27-JAN-2017 — Travel ban EO signed and distributed. Rex Tillerson has not yet appeared before the Senate in a confirmation hearing. Defense Department’s James Mattis did not see the EO until morning of January 27; the EO is signed later in the day after Mattis was sworn in just before 3:00 p.m. Homeland Security Secretary John Kelly said he saw final EO draft not long before it was signed. Office of Legal Counsel issued a determination about the EO that day, “the proposed order is approved with respect to form and legality.” According to Yates’ SJC testimony the OLC’s determination goes to the form and not the content of the EO.

28-JAN-2017 — Federal Judge Ann Donnelly issued a stay late Saturday on deportations of persons with valid visas.

29-JAN-2017 — Though not yet confirmed as Secretary of State, Tillerson involved in cabinet-level meetings in pre-dawn hours regarding the travel ban.

30-JAN-2017 — Yates called McGahn that morning and told him he could go to FBI to look at “underlying evidence.” McGahn does not reply until the afternoon. Yates didn’t know whether McGahn looked at evidence because “because that was my last day with DOJ.” Yates ordered DOJ not to defend the EO in court

30-JAN-2017 — Yates is fired by the White House Monday night. White House statement said,

“The acting Attorney General, Sally Yates, has betrayed the Department of Justice by refusing to enforce a legal order designed to protect the citizens of the United States … This order was approved as to form and legality by the Department of Justice Office of Legal Counsel. … Ms. Yates is an Obama Administration appointee who is weak on borders and very weak on illegal immigration. It is time to get serious about protecting our country. Calling for tougher vetting for individuals travelling from seven dangerous places is not extreme. It is reasonable and necessary to protect our country.”

08-FEB-2017 — WaPo reports Flynn denied twice discussing Russian sanctions with Kislyak.

09-FEB-2017 — Allegedly, Pence learned this day Flynn was not straight with him about his interactions with Kislyak. WaPo reported Flynn had discussed sanctions with Kislyak prior to the inauguration.

10-FEB-2017 — ABC News reported Flynn wasn’t certain he talked about the sanctions with Kislyak. Pence spoke with Flynn twice this day.

12-FEB-2017 — Stephen Miller dodges questions about Flynn’s status during Sunday morning TV interviews.

13-FEB-2017 — Flynn resigns, 18 days after Yates raised questions with the White House about his vulnerability to compromise.

Yates’ directive not to enforce the illegal travel ban EO is the prima facie reason why she was fired a week after the EO was pushed. But was it really the travel ban or the fact she had not only warned the White House about Flynn’s compromised status but the implication there might be more at stake?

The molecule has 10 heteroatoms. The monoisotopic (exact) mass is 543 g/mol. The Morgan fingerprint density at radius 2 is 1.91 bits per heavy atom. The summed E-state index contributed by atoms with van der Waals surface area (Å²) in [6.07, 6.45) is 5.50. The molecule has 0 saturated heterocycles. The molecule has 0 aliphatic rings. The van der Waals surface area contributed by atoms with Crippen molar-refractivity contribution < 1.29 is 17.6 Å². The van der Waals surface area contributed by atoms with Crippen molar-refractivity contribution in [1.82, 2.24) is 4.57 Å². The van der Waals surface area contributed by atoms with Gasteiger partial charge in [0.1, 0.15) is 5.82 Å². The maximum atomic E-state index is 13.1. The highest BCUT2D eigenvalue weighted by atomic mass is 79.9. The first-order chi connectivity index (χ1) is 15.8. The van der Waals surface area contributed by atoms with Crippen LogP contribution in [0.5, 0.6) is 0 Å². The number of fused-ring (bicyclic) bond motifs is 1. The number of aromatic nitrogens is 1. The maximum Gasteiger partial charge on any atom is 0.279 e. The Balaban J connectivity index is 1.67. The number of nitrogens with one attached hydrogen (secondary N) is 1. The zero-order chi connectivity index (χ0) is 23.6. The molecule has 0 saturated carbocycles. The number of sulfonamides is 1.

The rushed timing of the EO — pushed out on a Friday night after business hours — and its inception generate more questions about the travel ban.

Who really wrote the travel ban? Some reports say the ‘major architects’ were Stephen Miller and Steve Bannon, neither of whom have law degrees or any experience in legal profession. Wikipedia entry for Bannon indicates he has a master’s in national security studies from Georgetown, but there’s no indication about the date this was conferred and it’s still not a law degree. Miller has a BA from Duke and a bunch of cred from writing conservative stuff, much of it with a white nationalist bent. (Yeah, stuff, because none of it provided adequate background to write effective executive orders.)

There were reports a week after the first travel ban EO was issued which indicated Congressional aides actually wrote the executive order — aides from Rep. Bob Goodlatte’s office.

Who were those aides?

Why Goodlatte’s aides? Was it because Goodlatte is the Chairman of the House Judiciary Committee?

Was it because of Goodlatte’s immigration bills circa 2013:

H.R. 2278, the “Strengthen and Fortify Enforcement Act” (The SAFE Act)
H.R. 1773, the “Agricultural Guestworker Act”
H.R. 1772, the “Legal Workforce Act”
H.R. 2131, the “SKILLS Visa Act”

In other words, did the aides who wrote those bills also assist with and/or write the EO?

If these aides helped the ‘major architects’, why did the travel ban EO look so clearly illegal?

Did these aides ever refer the ‘major architects’ to the Office of Legal Counsel for assistance with the EO’s wording?

Did media try to interview the aides in question? If not, why? If not permitted to do so, why?

Did those aides sign a non-disclosure agreement with the White House? (Why the hell are there NDAs for ANY government employee anyhow, especially those with security clearance of any level? This is OUR government, not the Trump holding company.) Did the aides limit their work to transition team support, or were they working on the EO post-inauguration? Did they take vacation time to do the work? Or were they performing work for the White House on Congress’ dime?

In spite of his iffy-sounding support for their work, did Goodlatte kick those aides in the ass for moonlighting while puncturing the separation between the Executive Branch and the Legislative Branch, making it appear (if tenuously) there was a degree of concurrence between the two branches?